-another “improvement would be to raise the frequency so you end up using lower harmonic that carries more energy. The frequency is controlled by R1, P1, R3, and C1 (see http://www.royalrife.com/555_calculator.html), and just changing R3 to 1k, or C1 to 100pF, you’ll get to AM band and use the first harmonic (the one that has highest “energy”

    But the best advice would be to google a bit and find a REAL, simple, equally cheap, AM transmiter.

    Radio amaters usually refer to them as QRP, might help in your search.

  4. well this has been around seance the chip was released but nice!

    i suggest running the 555 at 12 volts at such a high frequency i find it to be more stable

    um but you know pin 5 in the modulation pin right?
    just got to make the 555 pulse at the frequency of the radio than send the audio in to pin 5 …. so much simpler if you ask me XD

  5. I agree with Th3_uN1Qu3 and Miroslav. While this is a pretty awful transmitter, it’s probably a great example for teaching fourier transforms to high school students.

  6. @AJR
    Never thought of this that way (“great example for teaching fourier transforms to high school students”), but yes, that would be a clasic one :)

    Now we just need someone to get the FFT gizmo from couple of days ago (http://hackaday.com/2011/01/08/pic-spectrum-analyzer-uses-fast-fourier-transform-routine/) to cover up to 1MHz, and we are talking :)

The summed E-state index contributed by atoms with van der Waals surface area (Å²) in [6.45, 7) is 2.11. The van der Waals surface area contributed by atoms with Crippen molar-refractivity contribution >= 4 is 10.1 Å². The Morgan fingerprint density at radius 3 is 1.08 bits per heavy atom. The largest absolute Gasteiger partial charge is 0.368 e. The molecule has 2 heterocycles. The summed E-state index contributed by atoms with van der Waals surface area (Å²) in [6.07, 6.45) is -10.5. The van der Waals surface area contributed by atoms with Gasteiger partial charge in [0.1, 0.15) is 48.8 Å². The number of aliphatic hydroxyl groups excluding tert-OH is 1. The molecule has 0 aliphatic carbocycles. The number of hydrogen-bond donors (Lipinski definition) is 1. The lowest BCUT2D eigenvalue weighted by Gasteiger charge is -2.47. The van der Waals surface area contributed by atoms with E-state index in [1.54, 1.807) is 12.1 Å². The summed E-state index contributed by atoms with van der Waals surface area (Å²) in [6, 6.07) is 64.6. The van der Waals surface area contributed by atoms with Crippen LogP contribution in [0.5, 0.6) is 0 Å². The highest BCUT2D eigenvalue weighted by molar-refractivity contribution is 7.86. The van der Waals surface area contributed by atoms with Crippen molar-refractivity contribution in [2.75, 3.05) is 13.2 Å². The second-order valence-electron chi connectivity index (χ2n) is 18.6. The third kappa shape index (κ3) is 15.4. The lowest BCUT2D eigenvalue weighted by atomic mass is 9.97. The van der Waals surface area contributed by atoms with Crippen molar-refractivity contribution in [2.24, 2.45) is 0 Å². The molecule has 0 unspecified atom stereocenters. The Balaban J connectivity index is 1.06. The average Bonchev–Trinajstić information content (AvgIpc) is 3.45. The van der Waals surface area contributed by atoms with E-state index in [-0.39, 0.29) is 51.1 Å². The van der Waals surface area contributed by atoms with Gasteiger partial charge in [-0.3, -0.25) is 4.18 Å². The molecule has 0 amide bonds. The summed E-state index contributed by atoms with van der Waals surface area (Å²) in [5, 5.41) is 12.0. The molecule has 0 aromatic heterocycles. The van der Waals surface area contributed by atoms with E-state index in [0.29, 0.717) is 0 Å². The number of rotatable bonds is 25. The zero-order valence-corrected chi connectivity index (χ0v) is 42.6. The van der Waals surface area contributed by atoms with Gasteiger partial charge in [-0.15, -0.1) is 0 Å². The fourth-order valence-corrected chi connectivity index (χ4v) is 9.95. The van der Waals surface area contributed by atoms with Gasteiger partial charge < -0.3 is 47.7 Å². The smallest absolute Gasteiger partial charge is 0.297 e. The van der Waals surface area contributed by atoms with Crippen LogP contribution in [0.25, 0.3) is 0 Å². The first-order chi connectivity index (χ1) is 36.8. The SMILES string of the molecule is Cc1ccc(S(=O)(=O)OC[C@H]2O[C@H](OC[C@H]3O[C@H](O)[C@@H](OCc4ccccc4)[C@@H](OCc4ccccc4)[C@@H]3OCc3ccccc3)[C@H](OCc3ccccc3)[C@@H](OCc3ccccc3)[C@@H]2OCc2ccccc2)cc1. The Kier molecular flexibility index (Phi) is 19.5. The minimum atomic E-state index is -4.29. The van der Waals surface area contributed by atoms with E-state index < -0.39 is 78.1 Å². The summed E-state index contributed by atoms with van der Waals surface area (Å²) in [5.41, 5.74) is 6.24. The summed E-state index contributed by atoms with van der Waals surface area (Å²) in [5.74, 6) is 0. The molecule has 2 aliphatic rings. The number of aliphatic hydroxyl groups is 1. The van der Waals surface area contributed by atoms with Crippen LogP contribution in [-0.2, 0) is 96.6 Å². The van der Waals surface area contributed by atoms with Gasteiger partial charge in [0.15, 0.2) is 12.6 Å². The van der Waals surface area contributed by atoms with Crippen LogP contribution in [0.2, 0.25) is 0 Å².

To be honest, this approach (square wave modulation) is not that strange or wrong – RF (and audio) power amplifiers in class D (even in class C) actually do the same, but they have tuned filters that allow only wanted harmonic (usually the first) to get out.

  7. @Daid
    not to bad but it looks like your going to get a letter from instructables lawyers soon. The great part about the idea of hackhut.com is that you don’t have to compromise or steal. It’s free to use and best of all READERS DON’T HAVE TO SIGN THE F*** UP JUST TO GET FULL ACCESS TO PICS/CONTENT! and its not jammed with ads of course.

  8. @Paul: Don’t worry:
    -Instructables is in the US. I’m not.
    -The copyright for the articles is with the writes not with instructables. It says so in their terms. So the writers of each instructable has to contact me. And if they do I will take down that instructable from my site. (And block it ofcourse)

    I don’t mind the ads. But the 100 pages for a few pictures with 1 line of instructions per page pisses me off. I tried to keep the ads in actually, but google ads uses so much javascript that I gave up.